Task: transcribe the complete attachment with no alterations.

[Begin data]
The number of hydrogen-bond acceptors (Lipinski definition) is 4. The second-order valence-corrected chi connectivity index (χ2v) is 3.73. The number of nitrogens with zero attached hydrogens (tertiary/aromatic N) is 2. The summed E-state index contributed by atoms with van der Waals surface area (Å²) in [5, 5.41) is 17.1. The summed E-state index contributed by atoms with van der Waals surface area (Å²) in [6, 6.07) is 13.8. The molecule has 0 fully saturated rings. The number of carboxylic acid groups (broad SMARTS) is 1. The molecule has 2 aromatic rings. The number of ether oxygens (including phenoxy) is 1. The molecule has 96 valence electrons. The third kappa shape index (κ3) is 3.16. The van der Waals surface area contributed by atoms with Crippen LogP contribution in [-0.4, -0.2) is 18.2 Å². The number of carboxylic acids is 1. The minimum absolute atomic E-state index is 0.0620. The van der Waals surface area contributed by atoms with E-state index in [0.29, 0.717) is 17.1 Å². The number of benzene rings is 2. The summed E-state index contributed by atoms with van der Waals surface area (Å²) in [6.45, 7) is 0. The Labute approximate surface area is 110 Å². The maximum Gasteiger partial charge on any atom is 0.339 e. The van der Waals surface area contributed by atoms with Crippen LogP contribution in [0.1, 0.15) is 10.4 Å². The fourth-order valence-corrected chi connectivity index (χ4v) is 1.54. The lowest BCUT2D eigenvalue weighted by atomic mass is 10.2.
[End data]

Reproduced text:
The number of hydrogen-bond acceptors (Lipinski definition) is 4. The second-order valence-corrected chi connectivity index (χ2v) is 3.73. The number of nitrogens with zero attached hydrogens (tertiary/aromatic N) is 2. The summed E-state index contributed by atoms with van der Waals surface area (Å²) in [5, 5.41) is 17.1. The summed E-state index contributed by atoms with van der Waals surface area (Å²) in [6, 6.07) is 13.8. The molecule has 0 fully saturated rings. The number of carboxylic acid groups (broad SMARTS) is 1. The molecule has 2 aromatic rings. The number of ether oxygens (including phenoxy) is 1. The molecule has 96 valence electrons. The third kappa shape index (κ3) is 3.16. The van der Waals surface area contributed by atoms with Crippen LogP contribution in [-0.4, -0.2) is 18.2 Å². The number of carboxylic acids is 1. The minimum absolute atomic E-state index is 0.0620. The van der Waals surface area contributed by atoms with E-state index in [0.29, 0.717) is 17.1 Å². The number of benzene rings is 2. The summed E-state index contributed by atoms with van der Waals surface area (Å²) in [6.45, 7) is 0. The Labute approximate surface area is 110 Å². The maximum Gasteiger partial charge on any atom is 0.339 e. The van der Waals surface area contributed by atoms with Crippen LogP contribution in [0.1, 0.15) is 10.4 Å². The fourth-order valence-corrected chi connectivity index (χ4v) is 1.54. The lowest BCUT2D eigenvalue weighted by atomic mass is 10.2.